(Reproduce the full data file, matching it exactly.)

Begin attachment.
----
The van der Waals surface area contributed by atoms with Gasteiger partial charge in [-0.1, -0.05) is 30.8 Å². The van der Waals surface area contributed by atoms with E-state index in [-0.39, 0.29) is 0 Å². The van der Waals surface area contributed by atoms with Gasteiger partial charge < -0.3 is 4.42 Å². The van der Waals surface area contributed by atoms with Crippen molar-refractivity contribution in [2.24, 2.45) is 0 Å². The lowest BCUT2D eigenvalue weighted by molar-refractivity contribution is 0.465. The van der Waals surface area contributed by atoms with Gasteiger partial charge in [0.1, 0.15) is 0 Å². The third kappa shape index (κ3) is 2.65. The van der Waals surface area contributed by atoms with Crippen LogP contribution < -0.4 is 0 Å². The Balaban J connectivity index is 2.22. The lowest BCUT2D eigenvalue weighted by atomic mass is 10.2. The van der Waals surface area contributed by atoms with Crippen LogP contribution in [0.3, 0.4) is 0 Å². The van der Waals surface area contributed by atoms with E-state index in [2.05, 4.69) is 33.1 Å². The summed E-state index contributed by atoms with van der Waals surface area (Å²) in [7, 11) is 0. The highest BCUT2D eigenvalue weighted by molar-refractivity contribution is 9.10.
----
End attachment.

The van der Waals surface area contributed by atoms with Gasteiger partial charge in [-0.1, -0.05) is 30.8 Å². The van der Waals surface area contributed by atoms with E-state index in [-0.39, 0.29) is 0 Å². The van der Waals surface area contributed by atoms with Gasteiger partial charge < -0.3 is 4.42 Å². The van der Waals surface area contributed by atoms with Crippen molar-refractivity contribution in [2.24, 2.45) is 0 Å². The lowest BCUT2D eigenvalue weighted by molar-refractivity contribution is 0.465. The van der Waals surface area contributed by atoms with Gasteiger partial charge in [0.1, 0.15) is 0 Å². The third kappa shape index (κ3) is 2.65. The van der Waals surface area contributed by atoms with Crippen LogP contribution < -0.4 is 0 Å². The Balaban J connectivity index is 2.22. The lowest BCUT2D eigenvalue weighted by atomic mass is 10.2. The van der Waals surface area contributed by atoms with Crippen LogP contribution in [0.3, 0.4) is 0 Å². The van der Waals surface area contributed by atoms with E-state index in [2.05, 4.69) is 33.1 Å². The summed E-state index contributed by atoms with van der Waals surface area (Å²) in [7, 11) is 0. The highest BCUT2D eigenvalue weighted by molar-refractivity contribution is 9.10.